Oh Exam, How I Dread Thee…
I think I can safely guess that none of us like to take exams. The anxiety, headache, studying, sweaty palms, stomach butterflies, etc., generally have us all tied up in knots before the exam even starts. After nearly 4 years of college, I still don’t care for exams, no matter how prepared I am for it. The same goes for aviation. All my friends here at UND can attest to the fact that those oral or practical flight exams make one very anxious. We spend so much time preparing for it and they are enough to suck the joy right out flying (no joke!). Today I’d like to tell you about a different side of flight/oral exams known as the Flight Review. In addition, I’ll provide an overview of what a Designated Pilot Examiner (DPE) does.
To Review or not to Review???
The Flight Review (FR) is a singularly interesting requirement for pilots. Instead of testing for a specific rating, such as Instrument Flight Rules, the FR is more of a proficiency check. Simply put: it’s designed to see if the pilot can operate the aircraft in a safe manner as Pilot in Command (PIC) – this check is required every 24 calendar months to act as PIC. If they feel you didn’t perform well enough to exercise your license privileges, they simply log it as dual instruction time (then you’re back to the drawing board). The requirements for the minimum FR is 1 hour flying and 1 hour of ground instruction. So, that’s what we (pilots, students, etc.) know about FRs. However, I recently had the chance to interview one of the foremost DPE in the region about his job and his side when it comes to FRs.
When a latent interest becomes a new career…
Lynnwood Minar, better known in the flying world as “Woody”, is a DPE in the Minneapolis Flight Standards District Office (FSDO). A DPE is basically contracted to the Federal Aviation Administration (FAA) because the FAA simply doesn’t have the time to conduct all of the check rides around the country. However, one does not simply just become a DPE. Woody’s journey into aviation and his subsequent job as a DPE began long before these last few years.
Woody’s aviation bug is self-described as a “latent interest”. In his younger days, his aunt gave him an aircraft identifier book. He spent many days at the airport identifying aircraft, many of which he is certain didn’t even exist in that book. Later, at 12 years old, he went for his first airplane ride, and afterwards his interest in aviation was buried for a few years. Later, he joined the Navy and upon discharge he had hopes of being an Air Traffic Controller. However, he was recruited by the Central Intelligence Agency (CIA) and his career took over for several years. After he retired from the CIA, he decided to pursue aviation again and actually first inquired at airports about ultralight lessons – for those of you that aren’t familiar with ultralights, they typically only seat one person and fly at low altitudes with small engines. Often pilots describe them as a chair with a lawn mower attached. He was advised to instead get his Private Pilot’s License (PPL) and attended Ground School in Rush City, WI. Aviation “took hold” and on January 9, 2000, Woody had his first flight! However, after getting his PPL, Woody was trying to fly to a friend’s cabin and ran into poor weather on 3 consecutive weekends – this is when he decided to pursue his Instrument Flight Rules (IFR) rating. By this time, Woody based his training out of Osceola, WI at KOEO. Woody went on to complete his Commercial Rating while training for his Certified Flight Instructor (CFI) Rating by 2003. At this time Woody was literally “getting tired of flying training for several hours every…single…day”. Yes folks, sometimes we get tired of training.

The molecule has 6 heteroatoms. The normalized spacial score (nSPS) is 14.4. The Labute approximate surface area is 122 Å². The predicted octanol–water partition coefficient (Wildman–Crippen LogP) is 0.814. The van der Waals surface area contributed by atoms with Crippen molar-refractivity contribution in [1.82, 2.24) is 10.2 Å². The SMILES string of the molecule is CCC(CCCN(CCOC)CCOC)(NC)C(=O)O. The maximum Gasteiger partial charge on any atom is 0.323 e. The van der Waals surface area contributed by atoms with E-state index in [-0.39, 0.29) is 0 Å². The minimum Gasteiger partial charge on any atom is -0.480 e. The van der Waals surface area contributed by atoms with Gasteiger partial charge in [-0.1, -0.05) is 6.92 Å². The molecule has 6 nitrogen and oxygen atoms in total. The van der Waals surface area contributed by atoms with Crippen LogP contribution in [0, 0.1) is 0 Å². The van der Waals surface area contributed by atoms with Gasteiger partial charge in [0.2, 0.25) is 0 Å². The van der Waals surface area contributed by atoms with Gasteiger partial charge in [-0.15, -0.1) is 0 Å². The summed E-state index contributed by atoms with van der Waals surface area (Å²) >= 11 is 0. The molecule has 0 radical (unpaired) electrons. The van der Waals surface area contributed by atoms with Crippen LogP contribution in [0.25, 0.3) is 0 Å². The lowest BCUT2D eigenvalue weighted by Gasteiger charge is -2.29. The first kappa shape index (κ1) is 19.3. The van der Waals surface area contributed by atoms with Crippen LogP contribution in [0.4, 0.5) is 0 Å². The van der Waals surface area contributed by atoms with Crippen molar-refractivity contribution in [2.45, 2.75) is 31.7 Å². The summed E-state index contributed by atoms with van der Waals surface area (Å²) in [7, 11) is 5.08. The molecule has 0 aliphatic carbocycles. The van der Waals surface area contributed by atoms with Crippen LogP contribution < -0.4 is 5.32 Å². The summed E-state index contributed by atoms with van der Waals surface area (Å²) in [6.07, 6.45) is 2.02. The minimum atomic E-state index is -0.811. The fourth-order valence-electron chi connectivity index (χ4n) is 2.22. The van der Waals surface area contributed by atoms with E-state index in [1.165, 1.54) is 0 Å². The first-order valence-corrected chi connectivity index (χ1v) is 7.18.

However, despite all of that training, somewhere in there someone made the offhand comment that “you’d make a good DPE” and suddenly Woody found a new career in probably the most unexpected part of life. He applied to the Federal Aviation Administration (FAA) in Oklahoma City and two and a half years later successfully completed the interview and training to become a DPE in 2012. Since then, Woody has been scaring the crap out of student pilots, license holders, and those of less experience ever since granting the privilege of becoming a Private, Instrument, and Commercial Pilot ever since.
Despite the fact that Woody gives practical tests and decides whether or not to give student pilots and licensed pilots their ratings, he also is required to renew his DPE privileges once a year. As a DPE, Woody is required to give at 10 checkride per year, though in reality Woody averages more than 200 year! Those 200 checkrides amount to approximately 700-800 hours per year which doesn’t even include the travel time to checkrides or the time it takes to fill out paperwork. For a retiree, he works a lot! However, I am pretty sure Woody wouldn’t call it “work”. Since I had Woody’s undivided attention, I was able to pick his brain on “how” he conducts checkrides.
Picking the expert’s brain…